Q. We have a large technical/surveying staff group who undergo in-house training that includes energy advice, home surveying skills and customer service. Is there any particular body that would be relevant to this area to consider accreditation with?

A. You might identify the relevant professional associations in order to explore accreditation options or lead bodies relating to the specific area of training you are concerned with. A web search would be a good start – e.g. Investors in People have links to various lead bodies on their site ( ) and the Department for Education and Skills site is comprehensive - see

Q. Could you give some guidance on the accreditation process and cost for the CPD Business School / IMCA approach, also the length of the process?

A. The process in using the CPD Business School / IMCA accreditation structure is:

1 - An accreditation adviser visits the company for initial discussion of options, costs and resourcing implications.

2 – The organisation joins CPD Business School / IMCA for an inaugural fee of £5,500, which includes the induction of up to three members of the organisation as IMCA faculty members. It also covers the credit mapping of in company programmes and access to IMCA resources such as the online business libraries etc. for registered faculty and Associates following programmes.

3 – The organisation can then register members on CPD Business School / IMCA programmes. Programmes are based on business related Continuing Professional Development Questions relevant to the organisation and the job holder. They investigate the question (problem or issues), take action and write up their learning in the form of a report that provides credit towards the qualification.

Q. How do you support the learners and their supervisors when running accredited action learning based programmes?

A. The experience of the CPD Business School / IMCA has been that managers of participants should be actively engaged from the start. Ask the managers to 'sponsor' specific Business Questions that the participants can work on that will help them as individuals and the organisation. Ensure the managers remain engaged by making sure participants talk to their managers and ask questions, and present their learning back to their managers.

Q. How is action learning best promoted to managers in the workplace?

A. Not always by using the term 'action learning', because the term seems to have such a range of connotations for people. Start from where people are by discussing where they have learnt most in their lives. They will talk about difficult job and career challenges not classroom learning. Use this to explain how they can gain credit for such learning. Set up follow up learning sets after formal training events and give it some structure with e.g. accreditation, online support and facilitator support.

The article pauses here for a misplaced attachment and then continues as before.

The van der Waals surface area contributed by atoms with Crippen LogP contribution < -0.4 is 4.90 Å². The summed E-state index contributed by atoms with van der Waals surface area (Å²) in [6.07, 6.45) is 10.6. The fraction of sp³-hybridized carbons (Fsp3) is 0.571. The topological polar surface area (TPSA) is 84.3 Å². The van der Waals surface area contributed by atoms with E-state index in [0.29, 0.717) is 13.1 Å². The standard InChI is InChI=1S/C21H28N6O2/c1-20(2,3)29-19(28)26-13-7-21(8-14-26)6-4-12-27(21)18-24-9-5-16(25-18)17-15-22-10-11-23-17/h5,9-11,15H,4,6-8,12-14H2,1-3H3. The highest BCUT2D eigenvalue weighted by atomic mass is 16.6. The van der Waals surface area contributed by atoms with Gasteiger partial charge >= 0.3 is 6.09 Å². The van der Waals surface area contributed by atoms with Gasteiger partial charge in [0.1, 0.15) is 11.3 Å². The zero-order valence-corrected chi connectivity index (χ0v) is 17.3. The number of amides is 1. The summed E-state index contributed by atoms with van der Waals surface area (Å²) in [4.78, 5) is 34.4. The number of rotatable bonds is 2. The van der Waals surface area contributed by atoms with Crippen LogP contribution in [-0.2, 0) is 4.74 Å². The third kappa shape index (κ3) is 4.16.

Q. We are looking to have our call centre induction training accredited. Who would be the best people to approach and give guidance and support?

A. We would suggest trying the Chartered Institute of Marketing or The Institute of Professional Sales. If you want to accredit work based action learning check

Q. Is it possible for an organisation to obtain funding to help with accreditation of training?

A. There is funding available subject to meeting criteria for the relevant funds e.g. European innovation funds, training funds etc. A good starting point would be your local Business Link and Learning and Skills Council.

Q. What support is given by the awarding body?

A. Awarding bodies tend to give the awards rather than support. The delivery organisation or institution will provide support in implementation and this will vary depending who you are dealing with. The CPD Business School/ IMCA provides an accreditation adviser to work alongside the organisation credit mapping programmes etc.

Q. Are these credits recognised with colleges and universities?

A. CPD Business School / IMCA awards are all credit mapped to University equivalencies. However, the awards are of professional management qualifications rather than academic. Having said this, as with UK universities there is a requirement for CPD Business School / IMCA programmes to be externally examined and the external examiners often come from UK Universities and other Universities globally. CPD Business School/ IMCA can decide which awards from other institutions it recognises (e.g. the CIP professional qualification is recognised as one third credit towards a Masters in Management).

Q. What are the benefits of learning accreditation?

A. If based on accreditation of action and learning as in the CPD Business School / IMCA then it provides:

  • Rigour in ensuring action results from training
  • A means of evaluation of the ROI on training
  • Personal recognition and career development.
  • Q. What can IMCA provide that other academic institutions cannot?

    A. IMCA is a professional association not an academic institution so you are comparing apples with pears. With the IMCA approach it is accepted the individual is often at the centre of much of the action and learning. IMCA was founded by early professors of UK Business Schools who realised that there was a need for an association that promoted recognition of work-based learning and Professor Reg Revans, founding father of the action learning movement became the first President.

    Q. How do you see accreditation over the next 5 years?

    A. Moving from the academic institutions to the workplace. Hopefully becoming business and work focused rather than bureaucratic. As helping define a new paradigm for evaluation.